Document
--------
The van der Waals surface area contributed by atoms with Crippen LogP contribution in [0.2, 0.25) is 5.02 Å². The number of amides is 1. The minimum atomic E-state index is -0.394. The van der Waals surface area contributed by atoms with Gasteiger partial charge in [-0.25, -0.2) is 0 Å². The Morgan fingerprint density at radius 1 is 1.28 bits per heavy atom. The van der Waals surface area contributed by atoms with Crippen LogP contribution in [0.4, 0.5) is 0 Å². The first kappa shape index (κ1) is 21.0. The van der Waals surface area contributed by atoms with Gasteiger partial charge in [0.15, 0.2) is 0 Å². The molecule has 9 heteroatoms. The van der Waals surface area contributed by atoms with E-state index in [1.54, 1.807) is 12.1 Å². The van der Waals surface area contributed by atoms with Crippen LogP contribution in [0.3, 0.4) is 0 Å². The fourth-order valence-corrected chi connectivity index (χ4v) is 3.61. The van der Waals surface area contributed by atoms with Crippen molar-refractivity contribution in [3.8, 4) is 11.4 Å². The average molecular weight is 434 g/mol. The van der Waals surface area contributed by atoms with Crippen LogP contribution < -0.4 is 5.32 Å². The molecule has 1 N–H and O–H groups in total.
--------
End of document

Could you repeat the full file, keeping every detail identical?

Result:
The van der Waals surface area contributed by atoms with Crippen LogP contribution in [0.2, 0.25) is 5.02 Å². The number of amides is 1. The minimum atomic E-state index is -0.394. The van der Waals surface area contributed by atoms with Gasteiger partial charge in [-0.25, -0.2) is 0 Å². The Morgan fingerprint density at radius 1 is 1.28 bits per heavy atom. The van der Waals surface area contributed by atoms with Crippen LogP contribution in [0.4, 0.5) is 0 Å². The first kappa shape index (κ1) is 21.0. The van der Waals surface area contributed by atoms with Gasteiger partial charge in [0.15, 0.2) is 0 Å². The molecule has 9 heteroatoms. The van der Waals surface area contributed by atoms with E-state index in [1.54, 1.807) is 12.1 Å². The van der Waals surface area contributed by atoms with Crippen LogP contribution in [0.3, 0.4) is 0 Å². The fourth-order valence-corrected chi connectivity index (χ4v) is 3.61. The van der Waals surface area contributed by atoms with Crippen molar-refractivity contribution in [3.8, 4) is 11.4 Å². The average molecular weight is 434 g/mol. The van der Waals surface area contributed by atoms with Crippen LogP contribution < -0.4 is 5.32 Å². The molecule has 1 N–H and O–H groups in total.